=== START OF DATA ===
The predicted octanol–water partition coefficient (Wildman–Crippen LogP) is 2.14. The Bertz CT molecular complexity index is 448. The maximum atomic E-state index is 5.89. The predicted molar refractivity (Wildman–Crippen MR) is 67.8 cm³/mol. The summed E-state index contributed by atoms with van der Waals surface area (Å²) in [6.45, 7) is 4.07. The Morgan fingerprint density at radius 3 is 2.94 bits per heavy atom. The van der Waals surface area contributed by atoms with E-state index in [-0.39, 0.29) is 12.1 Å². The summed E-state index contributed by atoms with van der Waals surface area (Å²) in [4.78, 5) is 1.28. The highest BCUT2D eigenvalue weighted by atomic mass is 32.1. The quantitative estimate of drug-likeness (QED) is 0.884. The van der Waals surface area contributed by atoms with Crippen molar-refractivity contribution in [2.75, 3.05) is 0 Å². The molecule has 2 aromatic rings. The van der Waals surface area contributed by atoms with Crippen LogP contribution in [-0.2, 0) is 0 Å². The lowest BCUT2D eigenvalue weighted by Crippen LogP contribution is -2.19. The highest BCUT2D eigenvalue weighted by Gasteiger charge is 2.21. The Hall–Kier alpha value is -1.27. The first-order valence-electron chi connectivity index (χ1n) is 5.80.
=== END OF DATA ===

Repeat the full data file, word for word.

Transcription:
The predicted octanol–water partition coefficient (Wildman–Crippen LogP) is 2.14. The Bertz CT molecular complexity index is 448. The maximum atomic E-state index is 5.89. The predicted molar refractivity (Wildman–Crippen MR) is 67.8 cm³/mol. The summed E-state index contributed by atoms with van der Waals surface area (Å²) in [6.45, 7) is 4.07. The Morgan fingerprint density at radius 3 is 2.94 bits per heavy atom. The van der Waals surface area contributed by atoms with E-state index in [-0.39, 0.29) is 12.1 Å². The summed E-state index contributed by atoms with van der Waals surface area (Å²) in [4.78, 5) is 1.28. The highest BCUT2D eigenvalue weighted by atomic mass is 32.1. The quantitative estimate of drug-likeness (QED) is 0.884. The van der Waals surface area contributed by atoms with Crippen molar-refractivity contribution in [2.75, 3.05) is 0 Å². The molecule has 2 aromatic rings. The van der Waals surface area contributed by atoms with Crippen LogP contribution in [-0.2, 0) is 0 Å². The lowest BCUT2D eigenvalue weighted by Crippen LogP contribution is -2.19. The highest BCUT2D eigenvalue weighted by Gasteiger charge is 2.21. The Hall–Kier alpha value is -1.27. The first-order valence-electron chi connectivity index (χ1n) is 5.80.